Am assigned E. Start off very confidently:

Favourite Book Emma by Jane Austen. One of my very favourite books anyway, funny, warm and wise, with excellent cast of characters, including quite awful Mrs Elton and quite lovely Mr Knightley.

Favourite Author – E. Nesbit, E.M. Delafield and E.M. Forster all favourites, but suspect disallowed under Meme Rules so go for George Eliot. (Would undoubtedly have chosen Middlemarch as favourite novel if assigned M.)

Cannot then think of any song, film or object whatsoever beginning with E, but after some hoovering and laundry come up with:

Favourite SongEverybody’s Talkin’ , in version by Harry Nilsson; wistful, memorable and slightly unsettling.

Favourite Film –  am probably not allowed Emma again, though do like 1996 version with Gwyneth Paltrow and Jeremy Northam; so choose E.T.

Favourite Object – find this the hardest one of all. Have certain fondness for eggcups and espresso cups, but finally settle on Envelopes; always, still, hope that post will bring Something Exciting (unspecified).

 

 

 

 

Gates to the glorious and the unknown

Another trip to London, this time to meet father for joint birthday lunch. Spend train journey reading Mrs Palfrey at the Claremont and trying to ignore large group of Stag Weekenders playing drinking games with relentless hilarity.

London warm and sunny. Have long lunch at restaurant in St Pancras Station, and discuss trains, politics and New Zealand; with all the travellers, and the sunshine, and the wine, feel almost as though we could be Abroad. Young tourist asks us for directions to Camden Market; can’t imagine that either father or I look remotely like Camden Lock habitués, but am strangely flattered nonetheless.

Quick visit to British Library to commune with manuscripts of Literary Greats; for some reason find myself particularly interested in all the crossings out.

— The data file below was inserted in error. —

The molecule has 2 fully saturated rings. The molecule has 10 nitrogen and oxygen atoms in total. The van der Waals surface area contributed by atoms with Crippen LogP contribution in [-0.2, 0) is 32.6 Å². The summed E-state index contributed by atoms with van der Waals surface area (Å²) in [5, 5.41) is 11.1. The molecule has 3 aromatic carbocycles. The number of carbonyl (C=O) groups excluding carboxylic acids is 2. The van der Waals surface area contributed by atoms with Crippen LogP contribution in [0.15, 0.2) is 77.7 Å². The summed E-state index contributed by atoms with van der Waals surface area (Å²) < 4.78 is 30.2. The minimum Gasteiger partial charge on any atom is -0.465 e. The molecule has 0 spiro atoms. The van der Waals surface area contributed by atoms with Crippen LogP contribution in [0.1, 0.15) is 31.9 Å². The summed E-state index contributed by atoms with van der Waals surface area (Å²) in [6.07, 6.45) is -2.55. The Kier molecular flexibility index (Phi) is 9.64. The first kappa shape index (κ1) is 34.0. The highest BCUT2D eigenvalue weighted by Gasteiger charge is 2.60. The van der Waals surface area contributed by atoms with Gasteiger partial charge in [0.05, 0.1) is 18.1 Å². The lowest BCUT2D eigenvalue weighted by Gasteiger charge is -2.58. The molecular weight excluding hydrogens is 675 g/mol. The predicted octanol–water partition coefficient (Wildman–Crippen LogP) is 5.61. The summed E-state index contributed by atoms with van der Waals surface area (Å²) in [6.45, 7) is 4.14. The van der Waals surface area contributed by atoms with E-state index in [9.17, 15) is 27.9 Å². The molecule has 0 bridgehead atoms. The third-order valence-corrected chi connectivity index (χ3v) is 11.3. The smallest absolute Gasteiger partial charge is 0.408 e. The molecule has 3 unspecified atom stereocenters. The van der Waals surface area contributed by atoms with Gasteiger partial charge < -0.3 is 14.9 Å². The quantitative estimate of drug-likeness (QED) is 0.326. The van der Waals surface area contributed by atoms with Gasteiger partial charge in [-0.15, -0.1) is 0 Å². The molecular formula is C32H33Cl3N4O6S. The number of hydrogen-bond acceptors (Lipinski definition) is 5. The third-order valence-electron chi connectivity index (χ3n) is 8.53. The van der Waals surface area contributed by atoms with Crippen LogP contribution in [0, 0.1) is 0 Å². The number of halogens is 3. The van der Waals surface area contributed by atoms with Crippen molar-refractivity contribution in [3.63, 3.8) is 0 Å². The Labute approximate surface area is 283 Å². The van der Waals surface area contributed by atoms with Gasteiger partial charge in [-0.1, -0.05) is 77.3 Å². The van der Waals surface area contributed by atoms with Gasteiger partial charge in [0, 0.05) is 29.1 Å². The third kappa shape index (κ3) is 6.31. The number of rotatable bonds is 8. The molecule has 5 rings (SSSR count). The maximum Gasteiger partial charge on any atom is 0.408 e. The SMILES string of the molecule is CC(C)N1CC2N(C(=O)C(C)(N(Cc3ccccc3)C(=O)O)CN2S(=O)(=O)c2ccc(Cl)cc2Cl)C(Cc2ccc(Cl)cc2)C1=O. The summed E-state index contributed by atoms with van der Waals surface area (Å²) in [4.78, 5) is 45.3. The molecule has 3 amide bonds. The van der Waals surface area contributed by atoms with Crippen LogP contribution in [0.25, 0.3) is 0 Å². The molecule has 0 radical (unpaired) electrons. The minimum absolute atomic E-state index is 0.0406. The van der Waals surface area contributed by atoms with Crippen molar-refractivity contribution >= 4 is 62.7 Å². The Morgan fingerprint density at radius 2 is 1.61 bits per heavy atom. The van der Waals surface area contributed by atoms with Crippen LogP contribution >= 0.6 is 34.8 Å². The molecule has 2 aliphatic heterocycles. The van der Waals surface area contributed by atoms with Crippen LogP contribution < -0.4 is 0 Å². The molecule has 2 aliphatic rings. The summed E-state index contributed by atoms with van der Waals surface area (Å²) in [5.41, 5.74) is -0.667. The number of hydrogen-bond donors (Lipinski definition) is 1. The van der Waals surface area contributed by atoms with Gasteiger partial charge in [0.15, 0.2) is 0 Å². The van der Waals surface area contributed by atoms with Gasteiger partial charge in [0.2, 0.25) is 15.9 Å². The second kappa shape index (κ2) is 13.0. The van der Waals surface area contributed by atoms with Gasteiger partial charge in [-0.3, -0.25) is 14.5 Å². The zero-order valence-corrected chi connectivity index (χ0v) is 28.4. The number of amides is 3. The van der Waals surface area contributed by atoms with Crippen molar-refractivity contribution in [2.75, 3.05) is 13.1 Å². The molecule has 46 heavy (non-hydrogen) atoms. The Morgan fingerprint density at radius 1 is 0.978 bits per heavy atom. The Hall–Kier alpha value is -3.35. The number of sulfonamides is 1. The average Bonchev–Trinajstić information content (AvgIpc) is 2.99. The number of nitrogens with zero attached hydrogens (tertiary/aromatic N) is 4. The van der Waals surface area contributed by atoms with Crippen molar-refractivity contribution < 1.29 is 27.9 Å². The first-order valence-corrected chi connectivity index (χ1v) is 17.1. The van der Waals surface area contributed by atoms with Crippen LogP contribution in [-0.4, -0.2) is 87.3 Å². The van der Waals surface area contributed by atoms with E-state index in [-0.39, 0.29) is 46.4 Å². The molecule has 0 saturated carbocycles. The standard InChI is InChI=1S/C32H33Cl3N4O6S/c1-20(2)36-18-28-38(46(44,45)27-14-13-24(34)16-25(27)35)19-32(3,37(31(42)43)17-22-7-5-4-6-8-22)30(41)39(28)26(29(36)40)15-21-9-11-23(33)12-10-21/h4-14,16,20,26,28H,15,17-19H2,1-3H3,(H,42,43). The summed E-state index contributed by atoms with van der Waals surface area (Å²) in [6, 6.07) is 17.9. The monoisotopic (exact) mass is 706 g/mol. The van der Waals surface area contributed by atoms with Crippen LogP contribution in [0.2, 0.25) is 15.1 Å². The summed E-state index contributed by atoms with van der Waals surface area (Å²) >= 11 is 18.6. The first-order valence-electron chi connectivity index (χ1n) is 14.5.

Children do not appear to have missed me at all, and house and garden look no worse for my absence. Decide that should go to London more often.

The Diary of a Provincial Lady – 21st Century Homage

Inspired by news that Persephone Books are publishing a new edition of “The Diary of a Provincial Lady”, re-read own battered Virago version for umpteenth time and am struck by disconcerting similarity of own life to heroine’s. Decide that recording own life in similar style might be useful step on desired path to literary immortality as would a) Build My Online Presence (apparently essential requisite for aspiring authors) and b) add new dimension to my writings (mostly comprising emergency ghost-writing of Year 7 essays and own Horticultural Association updates for the Parish News).

Relieved to find that setting up blog much like online supermarket order and proudly manage to do so without input of teenage children. Find comfort in lack of superfluous words and anonymous semi-detached style, though according to teenage daughter Sylvia Plath felt something similar – which is not entirely reassuring.